Your Retirement Plan is Doomed to Fail

When it comes to retirement planning there are really only two approaches:

  1. The Probability Based Plan Approach which uses the Safe Withdrawal Rate OR
  2. The Safety First Plan Approach

The problem with the Probability Based Planning Approach

Probability Based Planning uses Monte Carlo Simulations to predict within a certain range, a high probability of success.    Eg) there is 95% chance that if you will earn X% on your investments and live Y number of years in retirement and take an income of Z you will not run out of money.

Would you get on a flight with your family that after various simulations had a 95% chance of not running out of fuel?   Or would you prefer the flight that had zero chance of running out of fuel?

What is a safe withdrawal rate?

Probability Based Planning uses a “Safe Withdrawal Rate.”    A safe withdrawal rate is the rate that financial experts and economists say that you can withdrawal from your retirement savings and not run out of money.   Historically the industry has used a safe withdrawal rate of 5%.    

This means that if you have accumulated $1,000,000 in retirement assets, the experts believed you could take out 5% a year, or $50,000 a year and not run out of money.     Factors such as market risk, inflation, taxes, living a very long time, changes in standard of living etc. are at play and 5% was considered the safe number.

Probability based financial plans are set up to fail

Let me show you a real life numbers example.     Here are two scenarios.   In Scenario one, Bob retires at age 65 with a million dollars in 1995.   He lives on an income of $50,000 a year.     At age 80 he still has $1.6 Million dollars left.    This is based on the actual performance numbers of the TSX from 1995 onward.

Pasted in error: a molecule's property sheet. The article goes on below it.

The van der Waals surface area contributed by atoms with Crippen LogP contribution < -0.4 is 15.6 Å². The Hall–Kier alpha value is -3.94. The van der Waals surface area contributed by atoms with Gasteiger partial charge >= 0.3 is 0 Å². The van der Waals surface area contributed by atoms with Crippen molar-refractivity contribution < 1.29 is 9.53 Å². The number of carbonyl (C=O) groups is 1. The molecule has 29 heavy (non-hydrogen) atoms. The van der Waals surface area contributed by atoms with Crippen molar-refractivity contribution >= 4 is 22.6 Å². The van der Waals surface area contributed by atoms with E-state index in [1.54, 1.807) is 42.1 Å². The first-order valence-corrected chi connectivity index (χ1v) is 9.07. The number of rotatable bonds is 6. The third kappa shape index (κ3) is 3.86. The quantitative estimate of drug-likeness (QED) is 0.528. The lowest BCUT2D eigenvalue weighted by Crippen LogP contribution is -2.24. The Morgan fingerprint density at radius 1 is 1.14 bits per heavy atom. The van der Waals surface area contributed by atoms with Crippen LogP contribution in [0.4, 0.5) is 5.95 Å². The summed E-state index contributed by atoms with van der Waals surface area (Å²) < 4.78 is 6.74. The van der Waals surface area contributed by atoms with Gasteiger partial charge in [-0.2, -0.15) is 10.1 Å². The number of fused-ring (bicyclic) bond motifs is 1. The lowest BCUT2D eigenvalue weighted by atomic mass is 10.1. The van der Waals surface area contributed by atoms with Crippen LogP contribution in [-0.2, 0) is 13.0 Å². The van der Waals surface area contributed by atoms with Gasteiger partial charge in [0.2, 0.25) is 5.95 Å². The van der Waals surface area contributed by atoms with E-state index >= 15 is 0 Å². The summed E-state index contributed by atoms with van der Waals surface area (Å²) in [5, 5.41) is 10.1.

Bob has a brother Steve who is 5 years younger.   Steve retired at age 65 in 2000.    He followed Bob’s strategy of living on $50,000 a year and investing his money in the TSX.   At age 80 however, Steve only has $686K left.     This is a $1 Million dollar difference in savings at age 80.

Bob has a brother Steve who is 5 years younger.   Steve retired at age 65 in 2000.    He followed Bob’s strategy of living on $50,000 a year and investing his money in the TSX.   At age 80 however, Steve only has $686K left.     This is a $1 Million dollar difference in savings at age 80.

Do you think Steve is going to feel comfortable continuing to live on $50,000 a year?    How would 2 down years affect his portfolio?   What if Steve has a spouse that will also depend on the money?   Or if he would like to leave some money to his children or a charity?

During the accumulation phase of your life as you save for retirement volatility can work in your favour – when markets are down you buy low.    However, in retirement, when you are withdrawing from your plan it is a real problem.   You have to sell high.  You have to sell a greater percentage of your portfolio to live on the same amount of money.  Market volatility is a financial disaster in retirement … I cannot stress this enough.

The 5% Safe Withdrawal Rate is no longer safe.

Monte Carlo simulations aside, the industry is recognizing that the 5% Safe Withdrawal Rate is no longer safe.    With bond yields well below historical averages and likely here to stay we cannot expect to achieve portfolio returns even remotely similar to what we have seen in the past 30 years.     And given most investors will lower their exposure to higher yielding equities in retirement academics are now realizing even a 4% withdrawal rate has only a 50% probability of success over a 30 year period.    The new Safe Withdrawal rate is likely less than 3%.     So now that million dollars that Bob and Steve saved will only provide them with $30,000 (and a 95% chance of success to boot!)

Canadians need to be preparing themselves for lower returns in retirement.   And this means that the “Safe Withdrawal Rate” will need to come down significantly.

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The financial industry spends millions on showing us how to accumulate money for retirement and relatively few efforts on showing Canadians how to draw down their income in retirement.   

So now that you know the perils of Probability Based Financial Planning would you be interested in hearing about the Safety First Based approach? 

Would you like a retirement plan in which you hope you can win, or a retirement plan that guarantees you can win?